The success of men's basketball, in addition to men's golf and baseball, continued into the 1960s with players Eddie Miles, Clint Richardson, and Tom Workman who went on to successful careers in the NBA. The 1966 basketball squad gave Texas Western University its only defeat in a championship season celebrated in the film Glory Road (film). In the course of the 1960s, Seattle University produced more NBA players than any other school.
During that time women's tennis star Janet Hopps Adkisson was the first female to be the top-ranked player for both the men and women nationally. In women's golf, Pat Lesser was twice named to the Curtis Cup in the mid-1950s and was later inducted into the State of Washington Sports Hall of Fame.
Before 1980, more than 25 SU baseball players went on to play professionally in both the major and minor leagues. Men's golf and a Tom Gorman-led tennis team were also rated nationally. Gorman went on to lead the US Davis Cup team, where he captained a record 18 match wins and one Davis Cup title (1972) as a player and two more Davis Cup championships as a coach (1990 and 1992).
SU joined the West Coast Conference in 1971. In 1980, it left the West Coast Conference and Division I membership and entered the NAIA, where it remained for nearly 20 years. In the late 1990s, President Fr. Sundborg started restoring the university's NCAA membership. The athletic program moved into Division II in the fall of 2002.
The school moved from Division II to Division I in 2009. Also in that year, the university hired men's basketball coach Cameron Dollar, former assistant at University of Washington, and women's coach Joan Bonvicini, former University of Arizona coach and one of the winningest women's college basketball coaches. In 2013, Coach Bonvicini led the Redhawks to the regular season Western Athletic Conference championship. In 2016, Suzy Barcomb was hired as the new coach for women's basketball after Coach Bonvicini resigned in March 2016.  In her first season with Seattle U, Coach Barcomb led the Redhawks to a WAC tournament title and was the 15th seed in the NCAA Tournament where Seattle U faced the second seed, Oregon Ducks.
In 1938, the mascot switched from the Maroons to the Chieftains. The name was selected to honor the college's namesake, Chief Seattle. In 2000, the university changed its mascot to the Redhawks.
|Elgin Baylor||1958||NBA Hall of Famer; general manager, Los Angeles Clippers, 2006 NBA Executive of the Year|||
|Anne Bremner||J.D. 1982||Seattle lawyer and television legal analyst|||
|Miguel S. Demapan||1975||Supreme Court Chief Justice of the Commonwealth of North Marianas Islands|||
|Rudy D'Amico||1990||NBA basketball scout, and former college and professional (Euroleague-winning) basketball coach|||
|John Juanda||1996, M.B.A.||Professional Poker Player|||
|Dino Rossi||1982||Former Washington State Senator|||
|Mohamed Ali Alabbar||1981||Chairman of Emaar Properties; one of the world's largest real estate development firms with $25 billion in assets|||
|Dave Barrett||Former premier of the Canadian province of British Columbia (1972–1975)|||
|Major General (Ret.) Patrick Henry Brady||Recipient of the Medal of Honor|||
|Gary Brinson||1966||Founder and retired chair of Brinson Partners; GP Brinson Investments; The Brinson Foundation. The January 2003 issue of CFA Magazine named Brinson as one of seven living legends in the investment profession.|||
|General Peter W. Chiarelli||1972||Former Vice Chief of Staff of the United States Army|||
|Major General Bret D. Daugherty||1980||Adjutant General of Washington State|||
|Tom Gorman||1968||ATP Tennis player|||
|John E. Hopcroft||1961||Renowned theoretical computer scientist; co-winner 1986 Turing Award|||
|Janet Hopps Adkisson||1956||Tennis player; first female to be the no. 1 ranked player – for both the men’s and women’s nationally.|||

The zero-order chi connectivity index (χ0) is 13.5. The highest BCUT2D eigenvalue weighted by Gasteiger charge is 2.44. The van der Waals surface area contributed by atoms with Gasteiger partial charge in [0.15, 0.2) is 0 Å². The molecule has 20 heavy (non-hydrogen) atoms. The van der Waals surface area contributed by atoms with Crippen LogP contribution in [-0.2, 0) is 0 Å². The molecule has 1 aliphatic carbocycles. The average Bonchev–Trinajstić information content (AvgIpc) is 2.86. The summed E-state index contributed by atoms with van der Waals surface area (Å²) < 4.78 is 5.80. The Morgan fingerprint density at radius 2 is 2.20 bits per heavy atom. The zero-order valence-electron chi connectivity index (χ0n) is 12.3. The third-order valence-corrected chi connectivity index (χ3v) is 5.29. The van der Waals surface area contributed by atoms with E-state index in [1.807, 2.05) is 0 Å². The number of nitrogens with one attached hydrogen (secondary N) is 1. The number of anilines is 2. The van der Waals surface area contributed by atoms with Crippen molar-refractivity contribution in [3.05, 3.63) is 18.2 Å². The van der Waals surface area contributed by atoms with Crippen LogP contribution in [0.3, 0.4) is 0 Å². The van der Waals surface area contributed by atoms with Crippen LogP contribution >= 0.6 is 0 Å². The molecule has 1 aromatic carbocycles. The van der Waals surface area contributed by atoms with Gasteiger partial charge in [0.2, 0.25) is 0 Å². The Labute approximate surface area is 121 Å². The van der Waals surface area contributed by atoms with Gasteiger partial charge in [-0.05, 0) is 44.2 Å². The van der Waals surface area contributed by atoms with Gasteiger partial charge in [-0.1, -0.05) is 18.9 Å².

|Ron Howard||1973||NFL player for the Dallas Cowboys, Seattle Seahawks and Buffalo Bills|||
|Carolyn Kelly||M.B.A.||President and COO, The Seattle Times|||
|Emmanuel Lemelson||1999||Greek Orthodox priest and hedge fund manager|||
|Mary Kay Letourneau||1989||Child rapist convicted of raping a 12 year old student whom she was teaching.|||
|August P. Mardesich||Member and Majority Leader of the Washington House of Representatives|||
|Steve McConnell||1991, M.S. Software Engineering||Chair of the IEEE Computer Society's Professional Practices Committee|||
|Duff McKagan||Bassist of Velvet Revolver, former bassist of Guns N' Roses|||
|Frank Murkowski||1955||Former Governor of Alaska and former U.S. Senator from Alaska|||
|John Vincent||1970||Montana House of Representatives: Speaker (two terms), Majority Leader, Minority Leader, Majority Whip; Mayor, Bozeman, Montana; Chairman, Gallatin County (MT) Commission; and Member, Montana Public Service (utility) Commission|||
|Stan W. McNaughton||1974||CEO, PEMCO Insurance|||
|Charles Mitchell||1974||Chancellor, Seattle Community Colleges; was president of Seattle Central Community College in 2001 when Time magazine named it "College of the Year." Former professional football player with the Denver Broncos and Buffalo Bills.|||
|Eddie Miles||1962||NBA player for the Detroit Pistons|||
|Carol Nelson||1974; 1984, MBA||President, CEO, Cascade Bank|||
|Eddie O'Brien||1952||Baseball player for Pittsburgh Pirates|||
|Johnny O'Brien||1952||Baseball player for Pittsburgh Pirates, St. Louis Cardinals and Milwaukee Braves|||
|Jawann Oldham||1979||NBA player for the Chicago Bulls|||
|Scott Rains||1991||Consultant on inclusive travel|||
|Clint Richardson||1978||NBA player for the Philadelphia 76ers|||
|Gerri Russell||Romantic fiction author|||
|John D. Spellman||1949||First King County Executive, Governor of Washington state (1981-85)|||
|William D. Swenson||2001||Former Army officer, recipient of the Medal of Honor|||
|Lieutenant Commander Charles Swift||J.D 1994||Served as legal counsel for Salim Ahmed Hamdan. Listed as 100 most influential lawyers in the US.|||
|Calvin Tang||2000||Co-founder of Newsvine, former Chief Operating Officer at NBCNews.com|||
|John Tresvant||1964||NBA player for the Detroit Pistons|||
|Jim Whittaker||1952||First American to summit Mount Everest in 1963.|||
|Charlie Williams||1967||ABA player for the Pittsburgh Pipers|||
|Tom Workman||1967||NBA player for the Baltimore Bullets|||